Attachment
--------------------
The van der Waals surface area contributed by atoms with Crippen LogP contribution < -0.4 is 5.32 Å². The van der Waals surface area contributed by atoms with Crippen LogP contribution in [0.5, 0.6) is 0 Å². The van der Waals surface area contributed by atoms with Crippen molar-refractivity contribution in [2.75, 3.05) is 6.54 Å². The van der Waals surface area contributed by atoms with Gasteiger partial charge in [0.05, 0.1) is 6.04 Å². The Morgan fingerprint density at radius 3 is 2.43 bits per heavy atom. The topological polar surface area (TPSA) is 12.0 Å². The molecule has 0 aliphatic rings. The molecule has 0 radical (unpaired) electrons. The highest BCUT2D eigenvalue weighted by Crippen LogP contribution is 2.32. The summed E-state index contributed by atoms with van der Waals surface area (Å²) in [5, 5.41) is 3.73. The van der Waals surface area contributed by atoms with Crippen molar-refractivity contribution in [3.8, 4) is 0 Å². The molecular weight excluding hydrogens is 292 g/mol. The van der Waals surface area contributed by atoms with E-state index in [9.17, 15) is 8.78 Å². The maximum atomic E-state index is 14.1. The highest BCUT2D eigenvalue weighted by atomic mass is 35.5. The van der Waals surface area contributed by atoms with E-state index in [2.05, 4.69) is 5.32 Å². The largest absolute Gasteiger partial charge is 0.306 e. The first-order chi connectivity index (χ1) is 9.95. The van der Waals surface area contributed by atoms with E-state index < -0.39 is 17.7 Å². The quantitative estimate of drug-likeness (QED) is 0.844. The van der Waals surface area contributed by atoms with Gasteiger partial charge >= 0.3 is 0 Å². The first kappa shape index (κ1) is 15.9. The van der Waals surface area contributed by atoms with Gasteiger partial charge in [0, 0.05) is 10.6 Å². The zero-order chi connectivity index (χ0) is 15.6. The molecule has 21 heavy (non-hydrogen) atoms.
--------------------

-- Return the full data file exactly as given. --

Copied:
The van der Waals surface area contributed by atoms with Crippen LogP contribution < -0.4 is 5.32 Å². The van der Waals surface area contributed by atoms with Crippen LogP contribution in [0.5, 0.6) is 0 Å². The van der Waals surface area contributed by atoms with Crippen molar-refractivity contribution in [2.75, 3.05) is 6.54 Å². The van der Waals surface area contributed by atoms with Gasteiger partial charge in [0.05, 0.1) is 6.04 Å². The Morgan fingerprint density at radius 3 is 2.43 bits per heavy atom. The topological polar surface area (TPSA) is 12.0 Å². The molecule has 0 aliphatic rings. The molecule has 0 radical (unpaired) electrons. The highest BCUT2D eigenvalue weighted by Crippen LogP contribution is 2.32. The summed E-state index contributed by atoms with van der Waals surface area (Å²) in [5, 5.41) is 3.73. The van der Waals surface area contributed by atoms with Crippen molar-refractivity contribution in [3.8, 4) is 0 Å². The molecular weight excluding hydrogens is 292 g/mol. The van der Waals surface area contributed by atoms with E-state index in [9.17, 15) is 8.78 Å². The maximum atomic E-state index is 14.1. The highest BCUT2D eigenvalue weighted by atomic mass is 35.5. The van der Waals surface area contributed by atoms with E-state index in [2.05, 4.69) is 5.32 Å². The largest absolute Gasteiger partial charge is 0.306 e. The first-order chi connectivity index (χ1) is 9.95. The van der Waals surface area contributed by atoms with E-state index < -0.39 is 17.7 Å². The quantitative estimate of drug-likeness (QED) is 0.844. The van der Waals surface area contributed by atoms with Gasteiger partial charge >= 0.3 is 0 Å². The first kappa shape index (κ1) is 15.9. The van der Waals surface area contributed by atoms with Gasteiger partial charge in [0, 0.05) is 10.6 Å². The zero-order chi connectivity index (χ0) is 15.6. The molecule has 21 heavy (non-hydrogen) atoms.